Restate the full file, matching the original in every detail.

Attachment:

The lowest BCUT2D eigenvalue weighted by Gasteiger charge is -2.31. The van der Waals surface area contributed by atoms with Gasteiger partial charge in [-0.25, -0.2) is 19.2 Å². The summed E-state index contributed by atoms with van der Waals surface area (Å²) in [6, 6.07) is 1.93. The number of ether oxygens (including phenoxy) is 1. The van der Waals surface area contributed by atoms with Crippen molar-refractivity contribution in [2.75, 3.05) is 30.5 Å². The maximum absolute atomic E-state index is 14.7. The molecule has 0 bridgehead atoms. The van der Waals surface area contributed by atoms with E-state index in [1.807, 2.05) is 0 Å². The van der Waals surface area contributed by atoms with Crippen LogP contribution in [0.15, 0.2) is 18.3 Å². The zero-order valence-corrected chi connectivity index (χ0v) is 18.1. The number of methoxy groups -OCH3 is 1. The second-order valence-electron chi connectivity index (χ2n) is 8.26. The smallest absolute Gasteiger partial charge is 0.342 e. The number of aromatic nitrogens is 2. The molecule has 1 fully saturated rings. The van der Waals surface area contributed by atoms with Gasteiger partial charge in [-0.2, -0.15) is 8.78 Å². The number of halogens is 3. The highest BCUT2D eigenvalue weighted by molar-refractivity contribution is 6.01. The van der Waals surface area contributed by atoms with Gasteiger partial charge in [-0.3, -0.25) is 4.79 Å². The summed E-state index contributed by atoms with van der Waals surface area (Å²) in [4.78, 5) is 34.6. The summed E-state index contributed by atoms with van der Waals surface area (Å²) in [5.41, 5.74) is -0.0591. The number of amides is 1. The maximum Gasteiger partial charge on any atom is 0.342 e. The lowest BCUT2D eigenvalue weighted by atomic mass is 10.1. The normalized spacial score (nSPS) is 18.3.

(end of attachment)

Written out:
The lowest BCUT2D eigenvalue weighted by Gasteiger charge is -2.31. The van der Waals surface area contributed by atoms with Gasteiger partial charge in [-0.25, -0.2) is 19.2 Å². The summed E-state index contributed by atoms with van der Waals surface area (Å²) in [6, 6.07) is 1.93. The number of ether oxygens (including phenoxy) is 1. The van der Waals surface area contributed by atoms with Crippen molar-refractivity contribution in [2.75, 3.05) is 30.5 Å². The maximum absolute atomic E-state index is 14.7. The molecule has 0 bridgehead atoms. The van der Waals surface area contributed by atoms with E-state index in [1.807, 2.05) is 0 Å². The van der Waals surface area contributed by atoms with Crippen LogP contribution in [0.15, 0.2) is 18.3 Å². The zero-order valence-corrected chi connectivity index (χ0v) is 18.1. The number of methoxy groups -OCH3 is 1. The second-order valence-electron chi connectivity index (χ2n) is 8.26. The smallest absolute Gasteiger partial charge is 0.342 e. The number of aromatic nitrogens is 2. The molecule has 1 fully saturated rings. The van der Waals surface area contributed by atoms with Gasteiger partial charge in [-0.2, -0.15) is 8.78 Å². The number of halogens is 3. The highest BCUT2D eigenvalue weighted by molar-refractivity contribution is 6.01. The van der Waals surface area contributed by atoms with Gasteiger partial charge in [-0.3, -0.25) is 4.79 Å². The summed E-state index contributed by atoms with van der Waals surface area (Å²) in [4.78, 5) is 34.6. The summed E-state index contributed by atoms with van der Waals surface area (Å²) in [5.41, 5.74) is -0.0591. The number of amides is 1. The maximum Gasteiger partial charge on any atom is 0.342 e. The lowest BCUT2D eigenvalue weighted by atomic mass is 10.1. The normalized spacial score (nSPS) is 18.3.